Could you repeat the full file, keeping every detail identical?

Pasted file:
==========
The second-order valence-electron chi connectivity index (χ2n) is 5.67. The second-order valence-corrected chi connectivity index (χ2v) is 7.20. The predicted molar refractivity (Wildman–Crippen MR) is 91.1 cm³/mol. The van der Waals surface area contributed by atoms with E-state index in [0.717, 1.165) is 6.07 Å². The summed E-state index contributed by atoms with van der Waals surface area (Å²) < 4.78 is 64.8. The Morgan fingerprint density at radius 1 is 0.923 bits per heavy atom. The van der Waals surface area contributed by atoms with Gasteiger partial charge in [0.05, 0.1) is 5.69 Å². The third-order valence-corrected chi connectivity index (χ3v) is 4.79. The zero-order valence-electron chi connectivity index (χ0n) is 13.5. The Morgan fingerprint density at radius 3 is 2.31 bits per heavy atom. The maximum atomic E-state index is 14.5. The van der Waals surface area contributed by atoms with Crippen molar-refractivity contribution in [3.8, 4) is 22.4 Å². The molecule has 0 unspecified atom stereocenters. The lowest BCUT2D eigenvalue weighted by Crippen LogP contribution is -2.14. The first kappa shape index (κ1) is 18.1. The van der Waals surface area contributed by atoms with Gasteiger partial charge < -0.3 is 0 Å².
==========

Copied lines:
The second-order valence-electron chi connectivity index (χ2n) is 5.67. The second-order valence-corrected chi connectivity index (χ2v) is 7.20. The predicted molar refractivity (Wildman–Crippen MR) is 91.1 cm³/mol. The van der Waals surface area contributed by atoms with E-state index in [0.717, 1.165) is 6.07 Å². The summed E-state index contributed by atoms with van der Waals surface area (Å²) < 4.78 is 64.8. The Morgan fingerprint density at radius 1 is 0.923 bits per heavy atom. The van der Waals surface area contributed by atoms with Gasteiger partial charge in [0.05, 0.1) is 5.69 Å². The third-order valence-corrected chi connectivity index (χ3v) is 4.79. The zero-order valence-electron chi connectivity index (χ0n) is 13.5. The Morgan fingerprint density at radius 3 is 2.31 bits per heavy atom. The maximum atomic E-state index is 14.5. The van der Waals surface area contributed by atoms with Crippen molar-refractivity contribution in [3.8, 4) is 22.4 Å². The molecule has 0 unspecified atom stereocenters. The lowest BCUT2D eigenvalue weighted by Crippen LogP contribution is -2.14. The first kappa shape index (κ1) is 18.1. The van der Waals surface area contributed by atoms with Gasteiger partial charge < -0.3 is 0 Å².